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Tommy In The Post-Pandemic Timeline Of ‘The Last Of Us’ Episode 1

During the introductory scenes of the prologue, Joel humorously remarks that Tommy is dependent on him. Ironically, we see Joel being dependent on Tommy’s presence in the post-pandemic existence as the only familial connection tethering him to human affairs. Tommy has not been shown yet in the present-day apocalyptic scenario of TLOU, but in this case, his absence makes a significant impact on the narrative. After Sarah’s death, Tommy and Joel managed to survive and start a life in the quarantine zone. In the game, Tommy became disenchanted with Joel’s growing lack of conscience and FEDRA’s brutality. He opted for a better tomorrow and was inspired to join the Fireflies after being convinced by the rebel group’s leader, Marlene. The first episode hints at the change taking place in Tommy’s approach, as we see Joel blames Marlene for turning his brother against him. We get to know Tommy is somewhere in the open country outside the quarantine zone and hasn’t sent a signal in three weeks. Joel fears the worst, as there are worse things than infected out in the open, namely slavers and raiders, who can turn his brother’s life miserable. Tommy’s absence snatches away the slightest chance of Joel getting closure, and he grows desperate, anxious to seek out his brother as his primary focus, putting all his salvaged resources in for the cause.


The Song On The Radio At The End

By the end of the first episode, we see that Ellie has figured out that the selected songs on the Radio in Joel’s room are used as secret communication signals. The B/F is an abbreviation for Bill and Frank, characters who will appear in the series soon. As the trio, Ellie, Joel, and Tess, move away from FEDRA’s QZ at the end of the episode, the scene moves to Joel’s room, where an 80s track, “Never Let Me Down Again” by Depeche Mode, starts playing. The use of the song has levels of interpretations intended. On the surface level, the song-signal guide showed 80’s tracks to be marked with a red X, in other words – danger. Previously, another 80s track, Wham’s “Wake me up before you go-go,” made Joel act concerned, which implies the sender signaling another danger alert can spell some serious mishaps on the other side. On the thematic level, the song’s lyrics and title work for both our protagonists, Joel and Ellie. Ellie is out of options and has to trust these two unknown persons through her journey, and after her secret of being infected is revealed to them, she can only hope that she might not land in trouble. On the other hand, after the trio’s capture by the FEDRA guard parallels Sarah’s death scene, the indication is pretty apparent that this is Joel’s shot at redemption. In his mind, he failed to save his daughter, and now that he has been presented with another chance very much similar to the former event, he will try his best not to let Ellie down.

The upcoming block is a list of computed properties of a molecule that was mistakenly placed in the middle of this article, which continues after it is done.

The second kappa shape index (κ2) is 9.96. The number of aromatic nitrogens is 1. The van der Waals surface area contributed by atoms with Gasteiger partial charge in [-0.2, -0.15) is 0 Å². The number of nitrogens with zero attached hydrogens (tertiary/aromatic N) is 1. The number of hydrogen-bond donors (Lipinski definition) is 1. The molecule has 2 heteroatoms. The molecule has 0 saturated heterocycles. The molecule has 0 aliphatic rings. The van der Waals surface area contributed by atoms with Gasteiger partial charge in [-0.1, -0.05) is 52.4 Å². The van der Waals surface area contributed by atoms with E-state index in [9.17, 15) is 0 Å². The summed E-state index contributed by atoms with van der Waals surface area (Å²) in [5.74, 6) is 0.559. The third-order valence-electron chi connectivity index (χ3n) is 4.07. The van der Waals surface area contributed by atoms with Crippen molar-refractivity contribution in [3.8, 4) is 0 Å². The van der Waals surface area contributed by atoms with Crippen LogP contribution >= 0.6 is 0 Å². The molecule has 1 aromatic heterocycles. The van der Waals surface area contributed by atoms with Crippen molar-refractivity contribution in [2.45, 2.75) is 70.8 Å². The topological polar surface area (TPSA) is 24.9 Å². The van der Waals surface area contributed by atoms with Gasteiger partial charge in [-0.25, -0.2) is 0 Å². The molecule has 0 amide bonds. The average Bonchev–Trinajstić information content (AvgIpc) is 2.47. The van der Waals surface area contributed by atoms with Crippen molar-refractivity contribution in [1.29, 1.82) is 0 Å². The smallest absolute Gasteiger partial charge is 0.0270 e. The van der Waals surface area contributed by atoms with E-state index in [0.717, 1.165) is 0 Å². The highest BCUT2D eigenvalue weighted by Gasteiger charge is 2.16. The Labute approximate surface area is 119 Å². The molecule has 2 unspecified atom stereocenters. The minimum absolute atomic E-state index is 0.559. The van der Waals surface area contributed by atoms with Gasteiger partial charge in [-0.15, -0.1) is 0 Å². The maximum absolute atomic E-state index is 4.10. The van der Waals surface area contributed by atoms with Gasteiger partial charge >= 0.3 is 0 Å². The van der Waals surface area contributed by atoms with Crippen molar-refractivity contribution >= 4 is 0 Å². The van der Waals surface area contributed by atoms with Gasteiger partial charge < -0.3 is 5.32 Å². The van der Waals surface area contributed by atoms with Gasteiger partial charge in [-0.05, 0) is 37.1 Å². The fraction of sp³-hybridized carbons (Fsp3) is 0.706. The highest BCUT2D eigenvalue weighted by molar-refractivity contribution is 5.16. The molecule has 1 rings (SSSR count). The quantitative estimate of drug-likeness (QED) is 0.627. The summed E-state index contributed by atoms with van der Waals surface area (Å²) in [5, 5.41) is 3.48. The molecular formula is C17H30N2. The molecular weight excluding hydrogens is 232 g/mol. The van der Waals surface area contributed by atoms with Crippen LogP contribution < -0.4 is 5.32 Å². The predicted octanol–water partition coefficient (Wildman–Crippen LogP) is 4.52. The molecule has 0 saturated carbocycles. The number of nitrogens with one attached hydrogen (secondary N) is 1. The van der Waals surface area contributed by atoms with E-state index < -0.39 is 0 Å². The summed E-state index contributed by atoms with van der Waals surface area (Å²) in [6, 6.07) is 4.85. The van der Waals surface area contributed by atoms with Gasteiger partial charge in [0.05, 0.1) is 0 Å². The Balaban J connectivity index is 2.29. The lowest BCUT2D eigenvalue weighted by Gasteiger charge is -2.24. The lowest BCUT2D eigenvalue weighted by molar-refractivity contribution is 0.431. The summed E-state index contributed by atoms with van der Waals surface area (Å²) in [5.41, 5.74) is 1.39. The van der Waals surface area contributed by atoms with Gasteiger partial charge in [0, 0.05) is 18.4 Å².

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See more: ‘The Last Of Us’ Episode 2: Teaser Trailer, Breakdown: What Horrors Can We Expect In The Second Episode?


Siddhartha Das
Siddhartha Das
An avid fan and voracious reader of comic book literature, Siddhartha thinks the ideals accentuated in the superhero genre should be taken as lessons in real life also. A sucker for everything horror and different art styles, Siddhartha likes to spend his time reading subjects. He's always eager to learn more about world fauna, history, geography, crime fiction, sports, and cultures. He also wishes to abolish human egocentrism, which can make the world a better place.